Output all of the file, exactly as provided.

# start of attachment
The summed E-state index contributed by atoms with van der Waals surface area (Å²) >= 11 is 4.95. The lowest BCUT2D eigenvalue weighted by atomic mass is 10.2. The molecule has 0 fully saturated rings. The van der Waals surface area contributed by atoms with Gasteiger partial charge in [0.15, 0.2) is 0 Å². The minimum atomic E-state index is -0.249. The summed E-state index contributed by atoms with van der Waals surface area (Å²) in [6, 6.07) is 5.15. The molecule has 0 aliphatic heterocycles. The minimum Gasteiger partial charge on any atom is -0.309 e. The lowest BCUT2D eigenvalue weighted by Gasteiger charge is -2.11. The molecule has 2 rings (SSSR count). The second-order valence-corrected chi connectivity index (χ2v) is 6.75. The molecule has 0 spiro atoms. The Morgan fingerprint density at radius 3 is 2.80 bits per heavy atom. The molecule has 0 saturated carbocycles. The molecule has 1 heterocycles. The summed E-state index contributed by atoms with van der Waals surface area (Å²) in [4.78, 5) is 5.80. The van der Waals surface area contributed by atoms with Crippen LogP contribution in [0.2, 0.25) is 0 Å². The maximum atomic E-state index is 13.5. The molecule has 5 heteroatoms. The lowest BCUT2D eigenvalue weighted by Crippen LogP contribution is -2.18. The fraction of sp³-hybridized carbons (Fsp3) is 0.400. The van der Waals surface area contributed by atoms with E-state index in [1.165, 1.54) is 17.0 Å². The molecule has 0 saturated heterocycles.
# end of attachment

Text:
The summed E-state index contributed by atoms with van der Waals surface area (Å²) >= 11 is 4.95. The lowest BCUT2D eigenvalue weighted by atomic mass is 10.2. The molecule has 0 fully saturated rings. The van der Waals surface area contributed by atoms with Gasteiger partial charge in [0.15, 0.2) is 0 Å². The minimum atomic E-state index is -0.249. The summed E-state index contributed by atoms with van der Waals surface area (Å²) in [6, 6.07) is 5.15. The molecule has 0 aliphatic heterocycles. The minimum Gasteiger partial charge on any atom is -0.309 e. The lowest BCUT2D eigenvalue weighted by Gasteiger charge is -2.11. The molecule has 2 rings (SSSR count). The second-order valence-corrected chi connectivity index (χ2v) is 6.75. The molecule has 0 spiro atoms. The Morgan fingerprint density at radius 3 is 2.80 bits per heavy atom. The molecule has 0 saturated carbocycles. The molecule has 1 heterocycles. The summed E-state index contributed by atoms with van der Waals surface area (Å²) in [4.78, 5) is 5.80. The van der Waals surface area contributed by atoms with Crippen LogP contribution in [0.2, 0.25) is 0 Å². The maximum atomic E-state index is 13.5. The molecule has 5 heteroatoms. The lowest BCUT2D eigenvalue weighted by Crippen LogP contribution is -2.18. The fraction of sp³-hybridized carbons (Fsp3) is 0.400. The van der Waals surface area contributed by atoms with E-state index in [1.165, 1.54) is 17.0 Å². The molecule has 0 saturated heterocycles.